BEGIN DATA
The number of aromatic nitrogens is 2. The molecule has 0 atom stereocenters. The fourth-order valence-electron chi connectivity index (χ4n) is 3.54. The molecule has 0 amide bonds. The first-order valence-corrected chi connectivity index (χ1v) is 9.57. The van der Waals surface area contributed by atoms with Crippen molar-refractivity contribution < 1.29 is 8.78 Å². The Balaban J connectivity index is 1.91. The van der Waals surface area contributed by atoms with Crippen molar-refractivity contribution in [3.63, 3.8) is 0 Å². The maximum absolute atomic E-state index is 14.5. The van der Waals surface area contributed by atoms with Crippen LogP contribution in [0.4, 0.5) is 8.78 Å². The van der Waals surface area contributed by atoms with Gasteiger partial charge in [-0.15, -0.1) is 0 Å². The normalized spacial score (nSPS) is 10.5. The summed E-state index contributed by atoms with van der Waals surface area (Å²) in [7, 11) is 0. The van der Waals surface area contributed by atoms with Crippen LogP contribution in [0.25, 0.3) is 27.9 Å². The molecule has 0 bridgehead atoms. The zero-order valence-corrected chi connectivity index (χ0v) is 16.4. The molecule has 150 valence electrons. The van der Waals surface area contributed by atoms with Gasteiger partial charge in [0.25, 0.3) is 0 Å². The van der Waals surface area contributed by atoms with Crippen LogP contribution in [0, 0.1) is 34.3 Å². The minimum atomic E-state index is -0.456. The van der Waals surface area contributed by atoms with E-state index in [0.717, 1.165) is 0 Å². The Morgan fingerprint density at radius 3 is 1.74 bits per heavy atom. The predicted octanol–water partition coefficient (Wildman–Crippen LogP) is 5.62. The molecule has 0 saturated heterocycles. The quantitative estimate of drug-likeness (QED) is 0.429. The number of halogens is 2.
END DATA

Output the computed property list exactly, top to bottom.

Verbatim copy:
The number of aromatic nitrogens is 2. The molecule has 0 atom stereocenters. The fourth-order valence-electron chi connectivity index (χ4n) is 3.54. The molecule has 0 amide bonds. The first-order valence-corrected chi connectivity index (χ1v) is 9.57. The van der Waals surface area contributed by atoms with Crippen molar-refractivity contribution < 1.29 is 8.78 Å². The Balaban J connectivity index is 1.91. The van der Waals surface area contributed by atoms with Crippen molar-refractivity contribution in [3.63, 3.8) is 0 Å². The maximum absolute atomic E-state index is 14.5. The van der Waals surface area contributed by atoms with Crippen LogP contribution in [0.4, 0.5) is 8.78 Å². The van der Waals surface area contributed by atoms with Gasteiger partial charge in [-0.15, -0.1) is 0 Å². The normalized spacial score (nSPS) is 10.5. The summed E-state index contributed by atoms with van der Waals surface area (Å²) in [7, 11) is 0. The van der Waals surface area contributed by atoms with Crippen LogP contribution in [0.25, 0.3) is 27.9 Å². The molecule has 0 bridgehead atoms. The zero-order valence-corrected chi connectivity index (χ0v) is 16.4. The molecule has 150 valence electrons. The van der Waals surface area contributed by atoms with Gasteiger partial charge in [0.25, 0.3) is 0 Å². The van der Waals surface area contributed by atoms with Crippen LogP contribution in [0, 0.1) is 34.3 Å². The minimum atomic E-state index is -0.456. The van der Waals surface area contributed by atoms with E-state index in [0.717, 1.165) is 0 Å². The Morgan fingerprint density at radius 3 is 1.74 bits per heavy atom. The predicted octanol–water partition coefficient (Wildman–Crippen LogP) is 5.62. The molecule has 0 saturated heterocycles. The quantitative estimate of drug-likeness (QED) is 0.429. The number of halogens is 2.